Guest-blogger “Aeolus” at In Living Color flags a book by Rod Preece that attempts to set the historical record straight on Christianity’s attitude toward animals. The assumption among many animal advocates has been that Christianity reinforced a hierarchical attitude that was inherently detrimental to animal well-being, and that only a more science-based approach, heavily indebted to Darwinism, has allowed us to begin to change our attitudes. The history, as is usually the case, seems to be a bit more complex:
To take one example, his close reading of the Victorian debate over vivisection turns the standard notion of Darwinism’s benign influence on attitudes toward animals, if not on its head, at least on its side. Although Darwin wrote that the subject of vivisection made him “sick with horror”, he supported it in the interests of scientific progress. Indeed, those opposed to the practice, who included Queen Victoria, Lord Shaftesbury, and many other prominent Britons, were more likely to be motivated by their Christian beliefs than by a belief in evolution, Darwinian or otherwise. John Ruskin, who passionately opposed harmful experimentation on animals as being in defiance of “the great link which binds together the whole creation from its Maker to the lowest creatures”, resigned his professorship at Oxford in 1885 because the university Senate approved funds for a physiology laboratory that would perform vivisection.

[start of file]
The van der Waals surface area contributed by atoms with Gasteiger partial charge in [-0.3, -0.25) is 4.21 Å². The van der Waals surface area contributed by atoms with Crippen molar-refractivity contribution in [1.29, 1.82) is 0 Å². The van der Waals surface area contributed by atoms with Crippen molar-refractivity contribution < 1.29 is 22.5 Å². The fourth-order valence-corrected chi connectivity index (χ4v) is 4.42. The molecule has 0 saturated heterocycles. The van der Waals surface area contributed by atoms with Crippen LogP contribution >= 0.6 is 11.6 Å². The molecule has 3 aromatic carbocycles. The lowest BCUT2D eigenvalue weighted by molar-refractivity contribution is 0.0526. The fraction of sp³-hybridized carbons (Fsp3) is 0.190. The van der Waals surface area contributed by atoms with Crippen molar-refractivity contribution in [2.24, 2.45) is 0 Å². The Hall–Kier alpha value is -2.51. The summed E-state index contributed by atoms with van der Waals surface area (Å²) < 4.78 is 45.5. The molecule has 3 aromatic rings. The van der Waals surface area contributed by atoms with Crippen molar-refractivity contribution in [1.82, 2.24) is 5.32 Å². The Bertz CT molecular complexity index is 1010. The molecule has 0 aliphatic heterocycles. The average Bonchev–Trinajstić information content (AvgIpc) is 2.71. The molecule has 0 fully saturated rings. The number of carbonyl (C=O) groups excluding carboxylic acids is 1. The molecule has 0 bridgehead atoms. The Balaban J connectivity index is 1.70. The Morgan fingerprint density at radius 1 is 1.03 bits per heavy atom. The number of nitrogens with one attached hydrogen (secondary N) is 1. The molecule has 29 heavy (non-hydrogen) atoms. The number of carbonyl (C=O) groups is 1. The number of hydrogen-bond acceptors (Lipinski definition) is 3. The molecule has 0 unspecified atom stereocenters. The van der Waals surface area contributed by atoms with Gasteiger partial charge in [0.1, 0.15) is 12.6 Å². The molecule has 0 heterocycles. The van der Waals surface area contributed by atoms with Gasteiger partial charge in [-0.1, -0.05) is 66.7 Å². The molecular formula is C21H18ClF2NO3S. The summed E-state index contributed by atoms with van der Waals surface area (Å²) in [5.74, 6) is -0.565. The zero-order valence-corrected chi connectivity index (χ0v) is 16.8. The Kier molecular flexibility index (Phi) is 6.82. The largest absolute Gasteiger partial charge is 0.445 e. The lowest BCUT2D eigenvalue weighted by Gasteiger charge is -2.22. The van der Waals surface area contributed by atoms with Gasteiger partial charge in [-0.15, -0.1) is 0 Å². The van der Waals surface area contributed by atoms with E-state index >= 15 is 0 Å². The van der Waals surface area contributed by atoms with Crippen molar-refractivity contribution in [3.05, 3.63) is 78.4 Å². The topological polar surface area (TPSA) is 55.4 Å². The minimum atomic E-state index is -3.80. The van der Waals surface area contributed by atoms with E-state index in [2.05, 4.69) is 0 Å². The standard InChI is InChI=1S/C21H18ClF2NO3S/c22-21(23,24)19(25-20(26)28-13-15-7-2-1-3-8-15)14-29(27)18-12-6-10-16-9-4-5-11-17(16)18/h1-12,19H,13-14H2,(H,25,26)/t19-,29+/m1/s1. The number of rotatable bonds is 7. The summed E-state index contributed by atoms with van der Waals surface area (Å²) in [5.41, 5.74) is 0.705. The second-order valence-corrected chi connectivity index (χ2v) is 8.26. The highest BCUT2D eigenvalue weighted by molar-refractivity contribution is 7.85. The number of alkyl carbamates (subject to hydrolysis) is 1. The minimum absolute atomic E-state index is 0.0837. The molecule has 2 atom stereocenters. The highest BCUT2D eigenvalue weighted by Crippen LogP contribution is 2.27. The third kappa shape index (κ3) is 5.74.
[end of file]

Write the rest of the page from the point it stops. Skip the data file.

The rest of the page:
Read the rest here.
It seems to me that this is just one example of how you can draw different moral conclusions from the same metaphysical or religious premises. Many do seem to take the exalted ontological status ascribed to humanity by Christian theology as a license to exploit animals. Others–notably Andrew Linzey–argue that our special status actually imposes special obligations on us to treat animals with compassion and respect. Similarly, Darwinian naturalism has been used to justify both a dog-eat-dog ethic of ruthless competition and an ethic of respect for animals based on our kinship with them.